How to do Your First Acrylic Pour on Rocks

I fell in love with rock painting through a couple of different kindness rock groups that I found online. I participated in that for about one year and then I happened to be on the internet one day when I saw a video on acrylic pouring. I was mesmerized by this technique and wondered if I could use this method on my work?  I decided that I was up for a challenge and that I would give it a try, on rocks

Why not, I reasoned with myself and thought, what do I have to lose? So, I searched and watched any YouTube video or article I could find on acrylic pouring using other mediums; However, there really wasn’t much information available on the subject of acrylic pouring on rocks.

Eventually, after a lot of research and trial and error, I found a way to take advantage of acrylic pouring on rocks using my own style. 

I have been experimenting with acrylic pour techniques for just over two years now. I am loving every minute of it!

To prepare rocks for acrylic pour:

  • Dry brush the rocks to remove excess dirt and debris.                                     
  • Wash the rock(s) in dawn dish soap and a small amount of bleach, I use bleach to help destroy any bacteria or foreign matter on the rock.                                                                                                                
  • Rinse well, let dry on wire rack for at least 24 hours.
  • Apply two coats of Gesso for good paint adhesion. Let that dry for 24 hours. 
  • After the rocks are gesso’d and dry, it’s important to handle them with gloved hands only. This helps to prevent oil or dirt from your hands transferring to the rocks.                   

Let’s pour rocks!

First, I set up my pouring area. I like to use plastic table cloths from the dollar store, aluminum foil lids for buffet pans and pizza savers to hold my rocks for drying.

I choose the colors for the rock based on the image I am going to put on it. I will use anywhere from three to seven colors for the pour. I like to use white or pastel colors for my buffer paints (the colors that go between the different paint layers)  

Once all of this is completed, I will am ready to mix the paint.                                                        Floetrol is my medium of choice. The amount needed for different paints varies from rock to rock. An easy rule of thumb, is mix the Floetrol and paint until the mixture is the thickness of heavy cream. Double check the mix by loading a stir stick with paint then tip so the paint can “flow” off the stick. If it is the consistency of a glob the paint is too thick and if it is runny it is you will need to thicken it up by adding more paint.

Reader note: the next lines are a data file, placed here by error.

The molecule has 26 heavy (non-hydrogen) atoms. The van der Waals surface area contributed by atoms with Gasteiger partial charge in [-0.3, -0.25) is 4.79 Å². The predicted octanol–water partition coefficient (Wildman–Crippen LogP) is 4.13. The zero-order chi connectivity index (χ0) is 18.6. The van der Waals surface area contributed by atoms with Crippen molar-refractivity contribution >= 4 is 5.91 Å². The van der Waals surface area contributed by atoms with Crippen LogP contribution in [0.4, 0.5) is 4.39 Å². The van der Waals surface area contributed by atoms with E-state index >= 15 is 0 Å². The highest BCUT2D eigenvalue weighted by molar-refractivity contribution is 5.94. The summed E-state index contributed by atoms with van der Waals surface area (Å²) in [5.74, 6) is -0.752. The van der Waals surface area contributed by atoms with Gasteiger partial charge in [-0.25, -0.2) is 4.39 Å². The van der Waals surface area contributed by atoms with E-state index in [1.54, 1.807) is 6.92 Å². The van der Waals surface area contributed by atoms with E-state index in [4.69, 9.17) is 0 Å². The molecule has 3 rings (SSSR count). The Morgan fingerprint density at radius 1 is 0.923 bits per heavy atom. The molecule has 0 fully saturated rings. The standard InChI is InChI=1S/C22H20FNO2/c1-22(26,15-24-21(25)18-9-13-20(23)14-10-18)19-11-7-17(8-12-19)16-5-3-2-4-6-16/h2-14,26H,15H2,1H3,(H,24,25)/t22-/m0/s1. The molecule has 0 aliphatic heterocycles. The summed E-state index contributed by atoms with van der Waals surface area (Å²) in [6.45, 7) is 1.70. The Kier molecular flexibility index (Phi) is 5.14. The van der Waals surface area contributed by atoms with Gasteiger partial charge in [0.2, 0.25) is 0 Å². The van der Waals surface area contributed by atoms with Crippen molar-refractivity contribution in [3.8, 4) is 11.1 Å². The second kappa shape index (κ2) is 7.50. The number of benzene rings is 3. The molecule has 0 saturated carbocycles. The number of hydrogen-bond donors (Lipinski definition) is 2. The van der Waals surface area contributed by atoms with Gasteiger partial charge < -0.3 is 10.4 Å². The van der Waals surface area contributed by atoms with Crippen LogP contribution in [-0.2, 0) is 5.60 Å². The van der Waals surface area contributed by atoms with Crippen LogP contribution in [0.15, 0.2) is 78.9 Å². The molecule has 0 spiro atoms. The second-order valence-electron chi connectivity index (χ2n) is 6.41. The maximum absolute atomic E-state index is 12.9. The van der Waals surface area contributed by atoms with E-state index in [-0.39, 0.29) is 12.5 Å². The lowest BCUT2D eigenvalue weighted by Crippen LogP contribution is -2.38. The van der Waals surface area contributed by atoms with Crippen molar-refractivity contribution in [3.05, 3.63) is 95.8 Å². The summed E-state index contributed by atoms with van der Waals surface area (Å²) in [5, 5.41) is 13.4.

Some, heavy pigmented paints like artist’s grade paints will need considerably more medium. I have a mixture of 90% water and 10% Floetrol  I use to help mix the heavy bodied paints, adding a little bit of this mixture before adding Floetrol helps with blending the paint. This mix will help to prevent breaking down the polymer binders of the paint, which can cause the paint to lose its color.

When I pour, I hold the rock with one hand and pour over the entire rock.  Pouring this way gives the rock a more completed and even look. Place the rock on the upside-down pizza savers to dry for at least 24 hours or longer depending on the paint that was used in the process.     

Thanks for taking time to pour rock with me! 

Please check out more of my art at the following link Painted Rocks By Cat  

You are also welcome to come visit my Rock Auction Group, Rock That Art        

Comments

  1. This is so so so so good! I have an idea for a pour and your rock pouring is showing me it will be possible! So freaking pumped now. Thanks for this inspo!

  2. These are lovely and I am excited to give it a try but wondered what you do with the underside of the rock. Do you cover it with a material of some sort or do you paint that also?

    1. Hi Jen, the back of the rock is poured at the same time as the front. That process gives the rock a completely finished appearance.

  3. If you placed a canvas under your rock you might also create a regular painting with the overflow…just a thought

  4. These are wonderful! Thank you for posting! Do you add a protective finish after the rocks are cured or are they good to go just as they are?

    Thanks in advance.
    Elizabeth

Leave a Reply

Your email address will not be published. Required fields are marked *